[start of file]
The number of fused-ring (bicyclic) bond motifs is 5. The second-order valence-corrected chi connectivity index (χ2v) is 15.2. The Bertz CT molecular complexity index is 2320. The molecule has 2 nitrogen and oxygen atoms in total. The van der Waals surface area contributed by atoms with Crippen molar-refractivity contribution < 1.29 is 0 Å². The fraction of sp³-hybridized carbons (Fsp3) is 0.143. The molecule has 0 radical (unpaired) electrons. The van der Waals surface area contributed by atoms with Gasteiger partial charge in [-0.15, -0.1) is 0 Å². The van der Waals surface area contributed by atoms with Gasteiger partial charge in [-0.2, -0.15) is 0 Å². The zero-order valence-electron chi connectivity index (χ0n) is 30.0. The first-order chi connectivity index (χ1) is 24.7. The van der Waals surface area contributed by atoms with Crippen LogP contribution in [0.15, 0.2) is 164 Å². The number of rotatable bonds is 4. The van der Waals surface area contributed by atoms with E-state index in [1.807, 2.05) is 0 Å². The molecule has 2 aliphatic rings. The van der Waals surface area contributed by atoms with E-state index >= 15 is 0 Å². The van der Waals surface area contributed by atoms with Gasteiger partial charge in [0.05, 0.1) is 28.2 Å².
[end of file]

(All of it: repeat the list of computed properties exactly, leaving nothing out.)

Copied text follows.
The number of fused-ring (bicyclic) bond motifs is 5. The second-order valence-corrected chi connectivity index (χ2v) is 15.2. The Bertz CT molecular complexity index is 2320. The molecule has 2 nitrogen and oxygen atoms in total. The van der Waals surface area contributed by atoms with Crippen molar-refractivity contribution < 1.29 is 0 Å². The fraction of sp³-hybridized carbons (Fsp3) is 0.143. The molecule has 0 radical (unpaired) electrons. The van der Waals surface area contributed by atoms with Gasteiger partial charge in [-0.15, -0.1) is 0 Å². The van der Waals surface area contributed by atoms with Gasteiger partial charge in [-0.2, -0.15) is 0 Å². The zero-order valence-electron chi connectivity index (χ0n) is 30.0. The first-order chi connectivity index (χ1) is 24.7. The van der Waals surface area contributed by atoms with Crippen LogP contribution in [0.15, 0.2) is 164 Å². The number of rotatable bonds is 4. The van der Waals surface area contributed by atoms with E-state index in [1.807, 2.05) is 0 Å². The molecule has 2 aliphatic rings. The van der Waals surface area contributed by atoms with E-state index >= 15 is 0 Å². The van der Waals surface area contributed by atoms with Gasteiger partial charge in [0.05, 0.1) is 28.2 Å².